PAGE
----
Azure

What is Azure Compute

Azure Compute

In this article, we learn about Azure Compute and the various services provided by Azure for use of resources for various needs through Azure App Service, Azure Virtual Machines, Azure Container Instances, and Functions. Different applications and systems have different needs and Azure caters to all of those through this wide range of facilities provided with these services. Dive deeper into this article to learn about them and the scenarios when to use them. 

Azure Compute provides an on-demand computing service in order to run cloud-based applications. Computing resources, for instance, processors, memory, storage, operating systems, networking are all provided by the Azure Compute. On-demand resources are available via Azure to compute and thus can be setup in a matter of minutes and for services in just a few seconds. The payment module is pay-as-you-go and only for the time the resources are in use.

Linux, Windows Server, SQL Server, IBM, Oracle, SAP are all supported by Azure with a wide range of solutions for computing dedicated to serving development, testing, running applications and even extending the datacenters as per the need with the growth of the application. Even Virtual Machines (VMs) can easily be run with Azure and each service is capable of providing varieties of options as per the need and demand. Listed below are the services provided with Azure Compute Services.

  • Azure App Service 
  • Azure Virtual Machines 
  • Azure Container Instances 
  • Azure Functions (or serverless computing) 

Azure App Service

Azure App Services enables to build of and deploy enterprise-grade applications for the web and mobile. These applications can be easily scaled with all compliant requirements, security and performance assured that is fully managed by the Azure platform itself with its well-maintained infrastructure. The Azure App Service falls under the Platform as a Service (PaaS). To learn more about different cloud architectures, read the previous article, Cloud Applications Architecture and How to Create a Virtual Machine (VM) in Azure.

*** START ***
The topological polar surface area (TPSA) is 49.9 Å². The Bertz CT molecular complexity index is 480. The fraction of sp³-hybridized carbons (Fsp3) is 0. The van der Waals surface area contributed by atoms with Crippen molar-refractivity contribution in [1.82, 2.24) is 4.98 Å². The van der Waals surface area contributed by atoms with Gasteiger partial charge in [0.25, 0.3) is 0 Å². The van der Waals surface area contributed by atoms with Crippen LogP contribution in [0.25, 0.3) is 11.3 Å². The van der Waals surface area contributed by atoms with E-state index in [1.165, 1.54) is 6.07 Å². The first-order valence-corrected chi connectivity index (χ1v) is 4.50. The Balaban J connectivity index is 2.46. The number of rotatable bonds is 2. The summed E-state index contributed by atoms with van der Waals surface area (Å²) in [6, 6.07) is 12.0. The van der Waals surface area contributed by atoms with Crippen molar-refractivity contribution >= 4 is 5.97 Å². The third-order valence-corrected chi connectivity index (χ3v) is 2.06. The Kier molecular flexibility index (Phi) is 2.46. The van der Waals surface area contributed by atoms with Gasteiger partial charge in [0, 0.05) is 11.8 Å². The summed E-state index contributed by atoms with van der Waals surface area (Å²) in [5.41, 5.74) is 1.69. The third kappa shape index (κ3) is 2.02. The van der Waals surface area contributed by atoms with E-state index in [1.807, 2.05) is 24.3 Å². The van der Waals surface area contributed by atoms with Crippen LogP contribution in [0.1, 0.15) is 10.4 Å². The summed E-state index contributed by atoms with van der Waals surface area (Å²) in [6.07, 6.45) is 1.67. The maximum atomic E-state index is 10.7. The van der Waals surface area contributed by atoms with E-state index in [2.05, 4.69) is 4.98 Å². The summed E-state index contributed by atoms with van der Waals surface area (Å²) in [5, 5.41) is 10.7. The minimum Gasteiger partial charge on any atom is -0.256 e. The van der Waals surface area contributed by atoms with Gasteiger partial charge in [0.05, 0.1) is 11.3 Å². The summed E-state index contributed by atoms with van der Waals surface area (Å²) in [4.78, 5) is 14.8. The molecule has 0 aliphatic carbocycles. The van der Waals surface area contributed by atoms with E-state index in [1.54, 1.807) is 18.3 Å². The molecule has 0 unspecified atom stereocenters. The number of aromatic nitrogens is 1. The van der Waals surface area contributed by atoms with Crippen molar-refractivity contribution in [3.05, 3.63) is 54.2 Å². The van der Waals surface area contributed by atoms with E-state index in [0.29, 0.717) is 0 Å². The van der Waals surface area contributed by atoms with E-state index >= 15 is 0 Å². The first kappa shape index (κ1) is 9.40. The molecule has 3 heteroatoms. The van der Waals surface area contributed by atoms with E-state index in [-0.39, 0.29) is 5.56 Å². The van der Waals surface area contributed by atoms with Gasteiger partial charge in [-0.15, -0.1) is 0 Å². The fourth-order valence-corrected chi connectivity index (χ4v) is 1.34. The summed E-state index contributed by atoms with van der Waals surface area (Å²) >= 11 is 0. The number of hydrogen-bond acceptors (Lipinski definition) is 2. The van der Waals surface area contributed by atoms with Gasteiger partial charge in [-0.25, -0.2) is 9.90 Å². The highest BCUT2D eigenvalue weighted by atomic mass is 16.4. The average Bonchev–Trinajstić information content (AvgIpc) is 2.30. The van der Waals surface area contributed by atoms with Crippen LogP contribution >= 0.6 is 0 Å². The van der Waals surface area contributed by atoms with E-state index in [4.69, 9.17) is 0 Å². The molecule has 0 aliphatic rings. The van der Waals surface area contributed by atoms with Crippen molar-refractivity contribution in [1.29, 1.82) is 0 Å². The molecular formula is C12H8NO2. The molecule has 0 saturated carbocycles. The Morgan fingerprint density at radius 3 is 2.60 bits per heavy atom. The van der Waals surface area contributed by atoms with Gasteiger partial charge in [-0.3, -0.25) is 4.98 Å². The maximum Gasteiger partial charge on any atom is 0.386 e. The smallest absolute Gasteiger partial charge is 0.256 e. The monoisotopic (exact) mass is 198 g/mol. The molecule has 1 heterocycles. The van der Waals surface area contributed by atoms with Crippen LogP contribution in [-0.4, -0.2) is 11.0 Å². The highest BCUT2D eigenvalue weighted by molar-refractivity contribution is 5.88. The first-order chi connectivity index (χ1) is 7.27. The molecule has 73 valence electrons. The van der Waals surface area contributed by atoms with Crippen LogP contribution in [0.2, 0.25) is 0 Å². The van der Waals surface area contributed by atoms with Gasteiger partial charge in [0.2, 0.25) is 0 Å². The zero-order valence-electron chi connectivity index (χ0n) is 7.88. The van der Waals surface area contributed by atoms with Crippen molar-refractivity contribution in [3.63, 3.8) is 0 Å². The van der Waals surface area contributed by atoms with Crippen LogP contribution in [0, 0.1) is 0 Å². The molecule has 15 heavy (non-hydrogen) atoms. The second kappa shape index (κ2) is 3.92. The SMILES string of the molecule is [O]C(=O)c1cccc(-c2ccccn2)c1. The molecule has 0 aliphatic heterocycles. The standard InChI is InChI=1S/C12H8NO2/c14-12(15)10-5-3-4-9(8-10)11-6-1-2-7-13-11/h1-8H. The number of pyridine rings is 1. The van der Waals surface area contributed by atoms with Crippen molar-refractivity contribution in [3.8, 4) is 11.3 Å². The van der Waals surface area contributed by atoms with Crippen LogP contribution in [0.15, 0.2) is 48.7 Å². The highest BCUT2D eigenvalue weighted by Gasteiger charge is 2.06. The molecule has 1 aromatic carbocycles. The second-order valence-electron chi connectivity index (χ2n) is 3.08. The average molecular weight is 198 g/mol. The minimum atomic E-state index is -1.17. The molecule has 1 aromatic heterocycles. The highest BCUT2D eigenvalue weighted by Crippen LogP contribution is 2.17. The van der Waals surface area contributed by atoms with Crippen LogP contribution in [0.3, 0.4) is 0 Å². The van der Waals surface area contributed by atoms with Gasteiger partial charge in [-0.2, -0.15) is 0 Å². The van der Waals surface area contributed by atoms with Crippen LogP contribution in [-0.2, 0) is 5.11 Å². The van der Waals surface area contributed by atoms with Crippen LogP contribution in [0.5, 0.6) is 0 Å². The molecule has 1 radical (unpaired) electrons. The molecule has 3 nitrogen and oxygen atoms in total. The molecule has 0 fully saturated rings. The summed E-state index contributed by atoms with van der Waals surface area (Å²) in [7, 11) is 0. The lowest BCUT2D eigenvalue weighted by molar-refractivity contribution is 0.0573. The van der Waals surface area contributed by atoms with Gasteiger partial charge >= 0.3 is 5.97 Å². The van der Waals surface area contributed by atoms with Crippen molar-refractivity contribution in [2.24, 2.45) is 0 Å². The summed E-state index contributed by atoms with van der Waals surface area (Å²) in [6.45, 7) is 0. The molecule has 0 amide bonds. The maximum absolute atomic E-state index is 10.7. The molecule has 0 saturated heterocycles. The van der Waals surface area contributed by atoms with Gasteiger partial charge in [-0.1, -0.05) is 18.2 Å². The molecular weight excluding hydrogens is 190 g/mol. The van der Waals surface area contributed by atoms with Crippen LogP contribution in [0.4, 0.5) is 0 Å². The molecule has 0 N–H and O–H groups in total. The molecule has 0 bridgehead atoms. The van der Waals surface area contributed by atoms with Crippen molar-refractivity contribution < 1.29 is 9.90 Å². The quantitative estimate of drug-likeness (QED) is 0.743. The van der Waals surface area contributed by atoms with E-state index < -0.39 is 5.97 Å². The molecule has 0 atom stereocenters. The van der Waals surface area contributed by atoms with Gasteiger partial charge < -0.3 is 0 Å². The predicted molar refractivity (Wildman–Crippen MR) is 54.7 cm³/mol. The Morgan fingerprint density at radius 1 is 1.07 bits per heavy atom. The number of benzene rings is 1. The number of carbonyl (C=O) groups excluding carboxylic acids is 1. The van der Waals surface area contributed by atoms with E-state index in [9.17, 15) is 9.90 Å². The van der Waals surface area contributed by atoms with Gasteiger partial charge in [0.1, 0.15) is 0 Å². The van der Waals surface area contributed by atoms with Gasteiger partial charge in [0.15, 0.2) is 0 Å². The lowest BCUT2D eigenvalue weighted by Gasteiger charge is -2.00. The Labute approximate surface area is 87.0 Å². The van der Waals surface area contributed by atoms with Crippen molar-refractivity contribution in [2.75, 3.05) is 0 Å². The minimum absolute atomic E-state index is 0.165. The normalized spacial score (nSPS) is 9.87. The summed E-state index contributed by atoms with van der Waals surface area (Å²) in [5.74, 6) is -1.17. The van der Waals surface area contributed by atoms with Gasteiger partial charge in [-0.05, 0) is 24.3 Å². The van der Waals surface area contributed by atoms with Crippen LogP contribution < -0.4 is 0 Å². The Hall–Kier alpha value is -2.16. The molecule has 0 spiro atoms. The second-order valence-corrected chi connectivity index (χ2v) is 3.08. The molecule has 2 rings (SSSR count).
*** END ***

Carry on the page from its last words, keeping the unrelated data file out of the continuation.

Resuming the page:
Azure Virtual Machines

A virtual machine is the emulation or virtualization of an entire computer system. The Virtual Machines (VM) performs like a physical computer system altogether. Software such as VMware has enabled virtual machines since 1998.

Today, in order to fulfill the needs of organizations to set up databases and increase computer power from virtual machines, Azure Portal provides browser-based easy to use platforms to create and use Virtual Machines in Azure. With cloud computing like Microsoft Azure, it has never been this easier to deploy various copies of the same virtual machines to improve load handling. It is flexible and easier than having to take care of a physical server and installing OS on our own.

Virtual Machine Scale Sets